Which States Have the Most Physically Active Residents?
Evidently we do not live in the United States of Exercise
If you live in Washington — state or DC — odds are decent that you’re getting a fair amount of physical activity. The same is true for residents of Colorado, Oregon and Utah. Other than that? Well then, things aren’t looking quite so good.
That’s according to the results of a new study from the Centers for Disease Control and Prevention, amassed over the course of 4 years, which looked into physical activity rates for states and territories across the United States. Those who responded that they had not “participate[d] in any physical activities or exercises such as running, calisthenics, golf, gardening, or walking for exercise” were classified as “physically inactive” for purposes of the study.
At Gizmodo, Ed Cara provides some analysis of what the CDC’s report means. To start with, there’s this alarming statistic: “Across all 50 states, at least 15 percent of adults reported being physically inactive, while in some areas of the country, nearly 50 percent of adults said they got no form of exercise.”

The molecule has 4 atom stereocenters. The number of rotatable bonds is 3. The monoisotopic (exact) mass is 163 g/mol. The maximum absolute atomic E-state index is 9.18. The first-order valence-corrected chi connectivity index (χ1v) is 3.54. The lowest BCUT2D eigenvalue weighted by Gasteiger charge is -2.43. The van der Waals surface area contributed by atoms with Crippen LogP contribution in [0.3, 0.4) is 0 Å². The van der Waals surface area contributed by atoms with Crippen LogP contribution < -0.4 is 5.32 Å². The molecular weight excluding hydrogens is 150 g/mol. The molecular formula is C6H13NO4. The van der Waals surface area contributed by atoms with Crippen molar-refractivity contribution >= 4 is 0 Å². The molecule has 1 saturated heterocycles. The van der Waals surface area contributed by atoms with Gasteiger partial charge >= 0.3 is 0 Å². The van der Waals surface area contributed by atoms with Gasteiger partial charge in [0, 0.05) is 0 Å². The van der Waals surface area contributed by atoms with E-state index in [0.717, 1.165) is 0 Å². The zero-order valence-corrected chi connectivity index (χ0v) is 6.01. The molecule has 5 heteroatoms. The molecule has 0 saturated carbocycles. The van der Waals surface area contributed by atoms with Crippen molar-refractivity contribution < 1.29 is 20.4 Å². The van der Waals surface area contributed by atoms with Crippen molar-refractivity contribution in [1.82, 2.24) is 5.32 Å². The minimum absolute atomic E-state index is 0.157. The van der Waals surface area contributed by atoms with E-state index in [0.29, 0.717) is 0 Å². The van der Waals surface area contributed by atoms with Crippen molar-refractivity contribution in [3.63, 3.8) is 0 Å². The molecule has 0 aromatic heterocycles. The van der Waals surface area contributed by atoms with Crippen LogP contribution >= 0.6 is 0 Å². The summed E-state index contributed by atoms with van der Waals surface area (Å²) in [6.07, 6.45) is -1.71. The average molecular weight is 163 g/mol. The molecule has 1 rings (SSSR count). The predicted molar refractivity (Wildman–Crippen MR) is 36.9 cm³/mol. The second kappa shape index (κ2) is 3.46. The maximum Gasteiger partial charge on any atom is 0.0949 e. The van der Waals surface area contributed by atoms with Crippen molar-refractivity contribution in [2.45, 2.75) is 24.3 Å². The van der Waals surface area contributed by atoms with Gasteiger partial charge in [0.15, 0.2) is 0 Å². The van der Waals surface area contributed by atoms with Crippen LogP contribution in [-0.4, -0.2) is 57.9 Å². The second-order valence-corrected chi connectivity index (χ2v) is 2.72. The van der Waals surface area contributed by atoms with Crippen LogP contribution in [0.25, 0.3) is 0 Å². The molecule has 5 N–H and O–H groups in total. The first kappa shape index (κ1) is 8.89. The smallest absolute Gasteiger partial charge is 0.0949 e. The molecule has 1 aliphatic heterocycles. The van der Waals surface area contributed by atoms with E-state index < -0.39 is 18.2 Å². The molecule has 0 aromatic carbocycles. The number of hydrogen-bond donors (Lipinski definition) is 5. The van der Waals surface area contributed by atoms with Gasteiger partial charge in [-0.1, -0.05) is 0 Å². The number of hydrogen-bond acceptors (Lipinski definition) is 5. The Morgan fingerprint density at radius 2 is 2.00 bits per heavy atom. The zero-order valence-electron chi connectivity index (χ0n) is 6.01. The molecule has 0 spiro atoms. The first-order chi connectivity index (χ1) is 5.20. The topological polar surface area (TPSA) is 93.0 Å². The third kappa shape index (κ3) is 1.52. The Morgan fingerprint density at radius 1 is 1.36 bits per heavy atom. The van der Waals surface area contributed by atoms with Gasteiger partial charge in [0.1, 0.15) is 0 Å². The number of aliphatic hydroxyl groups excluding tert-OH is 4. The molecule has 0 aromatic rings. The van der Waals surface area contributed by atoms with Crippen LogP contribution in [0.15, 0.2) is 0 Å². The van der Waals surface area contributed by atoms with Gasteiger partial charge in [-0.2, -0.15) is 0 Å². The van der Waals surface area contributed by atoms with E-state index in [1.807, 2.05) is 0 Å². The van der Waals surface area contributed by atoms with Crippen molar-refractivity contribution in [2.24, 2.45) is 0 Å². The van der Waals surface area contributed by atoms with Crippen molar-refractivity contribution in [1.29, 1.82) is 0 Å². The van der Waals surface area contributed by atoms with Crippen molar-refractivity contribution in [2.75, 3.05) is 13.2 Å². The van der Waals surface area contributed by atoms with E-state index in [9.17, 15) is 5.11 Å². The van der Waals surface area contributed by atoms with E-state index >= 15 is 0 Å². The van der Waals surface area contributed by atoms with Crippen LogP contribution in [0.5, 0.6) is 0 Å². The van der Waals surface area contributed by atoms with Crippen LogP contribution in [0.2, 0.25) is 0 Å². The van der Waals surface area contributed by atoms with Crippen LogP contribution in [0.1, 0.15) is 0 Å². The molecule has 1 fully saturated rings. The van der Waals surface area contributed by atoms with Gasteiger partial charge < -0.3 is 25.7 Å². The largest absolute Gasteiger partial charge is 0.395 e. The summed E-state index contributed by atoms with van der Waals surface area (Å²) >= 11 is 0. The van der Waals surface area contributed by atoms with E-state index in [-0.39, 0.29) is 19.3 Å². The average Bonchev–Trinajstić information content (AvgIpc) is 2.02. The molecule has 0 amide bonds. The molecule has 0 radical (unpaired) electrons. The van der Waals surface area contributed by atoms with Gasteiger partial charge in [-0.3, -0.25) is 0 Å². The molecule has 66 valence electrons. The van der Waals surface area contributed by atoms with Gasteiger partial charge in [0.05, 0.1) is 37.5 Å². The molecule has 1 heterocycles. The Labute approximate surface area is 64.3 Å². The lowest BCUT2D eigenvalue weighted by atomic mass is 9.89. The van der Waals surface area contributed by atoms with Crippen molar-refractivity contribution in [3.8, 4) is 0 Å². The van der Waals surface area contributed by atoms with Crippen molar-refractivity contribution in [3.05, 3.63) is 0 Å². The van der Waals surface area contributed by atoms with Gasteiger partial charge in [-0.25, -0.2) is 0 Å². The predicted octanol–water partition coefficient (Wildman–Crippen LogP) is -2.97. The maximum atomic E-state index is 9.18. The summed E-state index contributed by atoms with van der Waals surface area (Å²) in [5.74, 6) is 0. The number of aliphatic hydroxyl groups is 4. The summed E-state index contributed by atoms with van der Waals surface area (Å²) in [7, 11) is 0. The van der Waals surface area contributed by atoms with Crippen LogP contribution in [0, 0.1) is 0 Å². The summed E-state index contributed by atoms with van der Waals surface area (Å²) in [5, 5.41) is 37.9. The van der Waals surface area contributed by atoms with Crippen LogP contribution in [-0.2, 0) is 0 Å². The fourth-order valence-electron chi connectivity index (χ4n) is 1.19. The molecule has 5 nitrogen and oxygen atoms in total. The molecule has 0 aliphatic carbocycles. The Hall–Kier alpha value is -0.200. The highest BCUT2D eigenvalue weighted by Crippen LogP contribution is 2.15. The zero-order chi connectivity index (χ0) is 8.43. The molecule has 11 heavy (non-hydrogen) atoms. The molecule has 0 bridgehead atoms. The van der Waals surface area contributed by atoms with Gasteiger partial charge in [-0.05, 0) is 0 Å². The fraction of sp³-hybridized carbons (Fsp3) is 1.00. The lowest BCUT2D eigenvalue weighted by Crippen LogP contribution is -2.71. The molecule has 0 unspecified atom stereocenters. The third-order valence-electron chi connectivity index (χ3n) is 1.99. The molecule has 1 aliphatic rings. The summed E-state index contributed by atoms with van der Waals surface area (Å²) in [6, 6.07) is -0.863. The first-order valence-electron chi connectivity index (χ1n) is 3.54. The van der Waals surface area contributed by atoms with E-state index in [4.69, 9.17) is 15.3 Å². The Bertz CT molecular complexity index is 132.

The states (plus Washington, DC) listed above were the only ones where less than 20 percent of residents were considered physically inactive. Which locations had the largest share of physically inactive residents? According to the CDC’s report, that’s a nine-way tie:
In 7 states (Tennessee, Oklahoma, Louisiana, Alabama, Kentucky, Arkansas, and Mississippi), and 2 US territories (Puerto Rico, and Guam), 30% or more of adults were physically inactive.
Admittedly, we also live in a society where people often find it difficult to take time for exercise, and where proper work-life balance is hard to pull off. The results of the CDC’s study are alarming, but they’re not that much of a surprise.
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